New test detects 100s of bacteria, resistance genes

A team of scientists at Columbia University Mailman School of Public Health has developed a diagnostic platform that can detect all known human pathogenic bacterial species, plus antimicrobial resistance and virulence genes.

In a study yesterday in mBio, the scientists report that the bacterial capture sequencing (BacCapSeq) system outperformed conventional DNA sequencing methods in identifying pathogenic bacteria and resistance genes in blood samples. It also detected a pathogen that tests that are commonly used for diagnosing bacterial infections would not be able to identify.

The hope is that the platform, which still needs to be subjected to rigorous testing before it can be approved for use as a diagnostic assay in clinical settings, could enable earlier detection and treatment of antibiotic-resistant bacterial pathogens and enhance antibiotic stewardship. Because there is no current diagnostic test that can simultaneously identify bacteria and resistance genes, clinicians often have to treat bacterial infections with broad-spectrum antibiotics, which can hasten the development of resistance.

“BacCapSeq is a method for differential diagnosis of bacterial infections and defining antimicrobial sensitivity profiles that has the potential to reduce morbidity and mortality, health care costs, and the inappropriate use of antibiotics that contributes to the development of antimicrobial resistance,” the authors of the study write.

Probes identify, bind to bacterial DNA
BacCapSeq identifies bacteria, resistance genes, and virulence using a probe set of 4.2 million oligonucleotides, which are short nucleic acid polymers designed to detect specific segments of DNA and then bind to them.

The probe set was based on a set of databases containing the genomes of all 307 known human-pathogenic bacterial species, 2,169 antimicrobial resistance gene sequences, and 30,178 virulence factor genes. After the probes bind to the corresponding DNA segment they’re looking for, a magnetic process pulls out the genetic sequence, which can then be analyzed to identify the pathogen, resistance genes, and virulence genes.

To test the performance of the platform against standard sequencing methods, the researchers used extracts of blood spiked with the DNA of several species of pathogenic bacteria, whole blood spiked with bacterial cells, blood culture samples, and blood samples from two patients with sepsis of unknown cause.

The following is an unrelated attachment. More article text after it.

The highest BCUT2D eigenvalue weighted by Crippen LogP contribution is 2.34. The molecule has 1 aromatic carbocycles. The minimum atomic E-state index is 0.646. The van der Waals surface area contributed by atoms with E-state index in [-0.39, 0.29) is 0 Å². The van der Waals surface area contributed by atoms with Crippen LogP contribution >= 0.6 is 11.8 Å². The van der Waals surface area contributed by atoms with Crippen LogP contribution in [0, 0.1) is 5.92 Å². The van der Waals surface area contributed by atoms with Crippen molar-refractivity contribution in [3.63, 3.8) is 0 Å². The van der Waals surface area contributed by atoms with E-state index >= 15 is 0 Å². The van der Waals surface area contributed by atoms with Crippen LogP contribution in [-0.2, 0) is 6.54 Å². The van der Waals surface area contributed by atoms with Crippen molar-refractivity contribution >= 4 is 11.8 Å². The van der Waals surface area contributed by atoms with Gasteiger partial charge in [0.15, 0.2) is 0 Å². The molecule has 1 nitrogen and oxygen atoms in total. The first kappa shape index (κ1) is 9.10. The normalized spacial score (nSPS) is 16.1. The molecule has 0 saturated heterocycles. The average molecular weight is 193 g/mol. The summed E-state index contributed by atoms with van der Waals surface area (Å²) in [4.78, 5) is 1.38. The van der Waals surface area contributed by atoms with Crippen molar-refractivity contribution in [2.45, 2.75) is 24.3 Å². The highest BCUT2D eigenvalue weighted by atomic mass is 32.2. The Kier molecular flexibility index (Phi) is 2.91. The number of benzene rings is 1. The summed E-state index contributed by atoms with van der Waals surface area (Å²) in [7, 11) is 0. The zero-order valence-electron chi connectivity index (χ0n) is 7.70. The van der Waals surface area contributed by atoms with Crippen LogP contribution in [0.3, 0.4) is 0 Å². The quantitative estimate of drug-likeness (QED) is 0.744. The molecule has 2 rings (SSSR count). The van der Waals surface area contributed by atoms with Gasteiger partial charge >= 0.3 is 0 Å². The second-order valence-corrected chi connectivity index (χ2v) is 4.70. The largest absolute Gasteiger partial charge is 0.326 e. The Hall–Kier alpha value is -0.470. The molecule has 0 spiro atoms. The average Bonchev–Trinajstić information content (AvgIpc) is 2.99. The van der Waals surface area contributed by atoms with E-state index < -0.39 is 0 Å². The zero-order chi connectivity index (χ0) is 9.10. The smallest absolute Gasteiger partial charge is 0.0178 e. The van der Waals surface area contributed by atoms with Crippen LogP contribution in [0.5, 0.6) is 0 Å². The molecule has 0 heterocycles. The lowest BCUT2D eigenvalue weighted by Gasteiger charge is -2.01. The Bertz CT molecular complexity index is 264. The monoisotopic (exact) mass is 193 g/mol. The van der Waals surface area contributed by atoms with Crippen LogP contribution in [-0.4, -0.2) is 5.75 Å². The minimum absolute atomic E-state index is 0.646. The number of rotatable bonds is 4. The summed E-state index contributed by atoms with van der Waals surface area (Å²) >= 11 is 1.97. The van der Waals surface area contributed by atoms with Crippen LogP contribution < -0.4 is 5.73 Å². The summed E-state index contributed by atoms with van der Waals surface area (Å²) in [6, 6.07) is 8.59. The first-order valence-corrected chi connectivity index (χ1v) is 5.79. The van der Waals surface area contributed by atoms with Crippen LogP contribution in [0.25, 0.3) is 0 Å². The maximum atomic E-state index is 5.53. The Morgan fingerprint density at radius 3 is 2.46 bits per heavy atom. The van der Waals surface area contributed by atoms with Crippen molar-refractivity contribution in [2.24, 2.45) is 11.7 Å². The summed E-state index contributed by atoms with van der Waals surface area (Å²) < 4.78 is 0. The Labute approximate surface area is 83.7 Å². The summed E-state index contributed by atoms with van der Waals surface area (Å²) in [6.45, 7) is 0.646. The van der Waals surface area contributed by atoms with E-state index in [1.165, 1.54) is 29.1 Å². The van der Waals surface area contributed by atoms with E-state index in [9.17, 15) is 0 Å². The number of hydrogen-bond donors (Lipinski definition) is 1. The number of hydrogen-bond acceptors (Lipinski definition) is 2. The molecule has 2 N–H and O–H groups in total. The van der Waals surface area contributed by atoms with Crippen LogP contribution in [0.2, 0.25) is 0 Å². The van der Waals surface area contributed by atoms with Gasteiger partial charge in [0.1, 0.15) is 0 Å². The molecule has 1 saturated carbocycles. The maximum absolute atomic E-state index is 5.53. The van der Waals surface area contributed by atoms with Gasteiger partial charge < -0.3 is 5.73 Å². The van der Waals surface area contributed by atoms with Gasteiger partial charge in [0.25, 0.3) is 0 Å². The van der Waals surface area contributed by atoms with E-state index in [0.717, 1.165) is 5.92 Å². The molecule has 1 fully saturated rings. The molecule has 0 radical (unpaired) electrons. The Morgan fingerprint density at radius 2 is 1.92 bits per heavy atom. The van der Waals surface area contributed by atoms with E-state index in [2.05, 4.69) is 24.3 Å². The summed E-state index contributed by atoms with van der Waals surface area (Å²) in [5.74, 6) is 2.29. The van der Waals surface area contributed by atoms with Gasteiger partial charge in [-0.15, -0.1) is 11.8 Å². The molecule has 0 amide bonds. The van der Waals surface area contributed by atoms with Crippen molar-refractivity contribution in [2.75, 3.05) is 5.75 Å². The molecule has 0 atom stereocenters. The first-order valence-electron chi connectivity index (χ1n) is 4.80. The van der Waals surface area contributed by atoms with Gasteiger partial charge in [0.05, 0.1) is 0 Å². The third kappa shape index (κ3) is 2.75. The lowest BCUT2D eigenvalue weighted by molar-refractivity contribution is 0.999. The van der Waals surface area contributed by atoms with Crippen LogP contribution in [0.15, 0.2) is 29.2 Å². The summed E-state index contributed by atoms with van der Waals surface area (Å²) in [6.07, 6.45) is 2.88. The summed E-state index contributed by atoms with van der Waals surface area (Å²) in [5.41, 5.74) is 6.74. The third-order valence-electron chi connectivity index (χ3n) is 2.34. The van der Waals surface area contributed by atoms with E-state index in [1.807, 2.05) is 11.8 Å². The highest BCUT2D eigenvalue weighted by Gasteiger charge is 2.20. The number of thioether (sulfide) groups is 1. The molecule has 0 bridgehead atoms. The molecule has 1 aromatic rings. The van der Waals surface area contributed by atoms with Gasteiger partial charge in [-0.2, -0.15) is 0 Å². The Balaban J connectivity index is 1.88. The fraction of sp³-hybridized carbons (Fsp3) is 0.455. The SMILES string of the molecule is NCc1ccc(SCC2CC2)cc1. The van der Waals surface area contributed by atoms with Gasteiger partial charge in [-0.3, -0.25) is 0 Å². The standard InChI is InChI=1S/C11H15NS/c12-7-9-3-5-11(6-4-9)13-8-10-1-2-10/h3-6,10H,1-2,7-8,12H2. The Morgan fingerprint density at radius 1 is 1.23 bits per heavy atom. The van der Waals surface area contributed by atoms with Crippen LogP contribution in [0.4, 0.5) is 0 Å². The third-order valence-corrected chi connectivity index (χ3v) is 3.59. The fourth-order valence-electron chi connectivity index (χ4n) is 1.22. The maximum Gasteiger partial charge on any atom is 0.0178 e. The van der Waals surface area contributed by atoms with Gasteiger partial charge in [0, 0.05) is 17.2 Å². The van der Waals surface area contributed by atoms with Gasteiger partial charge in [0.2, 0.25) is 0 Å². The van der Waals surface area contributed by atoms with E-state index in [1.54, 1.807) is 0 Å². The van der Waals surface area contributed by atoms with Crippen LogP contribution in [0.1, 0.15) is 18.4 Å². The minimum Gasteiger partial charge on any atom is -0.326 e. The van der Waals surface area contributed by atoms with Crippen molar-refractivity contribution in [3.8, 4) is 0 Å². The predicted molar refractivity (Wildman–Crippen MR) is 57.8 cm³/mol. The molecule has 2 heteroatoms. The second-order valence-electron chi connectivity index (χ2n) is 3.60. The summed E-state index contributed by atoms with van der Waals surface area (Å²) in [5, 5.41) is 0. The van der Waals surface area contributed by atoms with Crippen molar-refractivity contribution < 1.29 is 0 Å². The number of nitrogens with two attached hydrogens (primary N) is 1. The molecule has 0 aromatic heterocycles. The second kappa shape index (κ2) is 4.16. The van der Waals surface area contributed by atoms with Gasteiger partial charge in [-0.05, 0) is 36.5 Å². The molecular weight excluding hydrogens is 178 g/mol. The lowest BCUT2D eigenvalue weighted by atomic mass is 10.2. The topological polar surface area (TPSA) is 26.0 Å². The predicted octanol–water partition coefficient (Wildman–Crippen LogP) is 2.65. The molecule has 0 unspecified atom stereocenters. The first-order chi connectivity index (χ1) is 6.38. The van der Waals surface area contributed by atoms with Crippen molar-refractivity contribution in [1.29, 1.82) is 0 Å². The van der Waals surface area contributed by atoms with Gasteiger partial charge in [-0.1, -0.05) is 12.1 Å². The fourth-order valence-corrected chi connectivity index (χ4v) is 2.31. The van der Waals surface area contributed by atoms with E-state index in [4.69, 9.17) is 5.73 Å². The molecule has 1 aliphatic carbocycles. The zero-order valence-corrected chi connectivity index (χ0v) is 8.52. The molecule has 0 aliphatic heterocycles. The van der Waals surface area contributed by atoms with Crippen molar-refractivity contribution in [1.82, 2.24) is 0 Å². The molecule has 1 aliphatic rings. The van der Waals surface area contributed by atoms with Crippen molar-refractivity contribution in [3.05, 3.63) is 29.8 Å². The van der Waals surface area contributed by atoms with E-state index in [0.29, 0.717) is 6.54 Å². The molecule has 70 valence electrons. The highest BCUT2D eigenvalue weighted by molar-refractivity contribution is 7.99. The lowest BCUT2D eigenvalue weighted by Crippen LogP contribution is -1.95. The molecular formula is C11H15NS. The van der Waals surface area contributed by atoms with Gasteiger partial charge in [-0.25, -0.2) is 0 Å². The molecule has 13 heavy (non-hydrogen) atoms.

In each set of tests, BacCapSeq detected a higher number of bacterial reads and obtained higher genome coverage for all bacterial targets than unbiased high-throughput sequencing (UHTS). The enhanced performance was particularly pronounced when the bacterial count in the samples was low. For example, in samples where the bacterial load was as low as 40 cells per milliliter, BacCapSeq detected multiple reads of Mycobacterium tuberculosis, Klebsiella pneumoniae, and Neisseria meningitides, while UHTS detected no sequences.

In the patients who had unexplained sepsis, the bacterial reads obtained with BacCapSeq were 1,000 times higher than those obtained with UHTS. In addition, BacCapSeq identified the bacterium Gardnerella vaginilis—which is only rarely associated with significant disease—as the cause of sepsis in one of the patients. That’s a pathogen that multiplex polymerase chain reaction (PCR) assays, which are commonly used in hospitals but can identify only a handful of pathogenic bacterial species, would not have detected.

The platform was also able to identify antimicrobial resistance genes that matched standard antimicrobial sensitivity profiles and biomarkers that differentiate antibiotic-sensitive bacterial strains from antibiotic-resistant ones.

The current version of the BacCapSeq platform does not produce results fast enough to have a major clinical impact. The time from sample acquisition to results takes about 70 hours, while culture-based diagnosis of bacterial pathogens takes 48 to 72 hours. But the researchers believe BacCapSeq will eventually be able to provide faster results with the development of rapid sequencing systems.

That could be beneficial for treatment of sepsis, which can be deadly when it’s not quickly recognized and treated with the right antibiotic.

Source: CIDRAP

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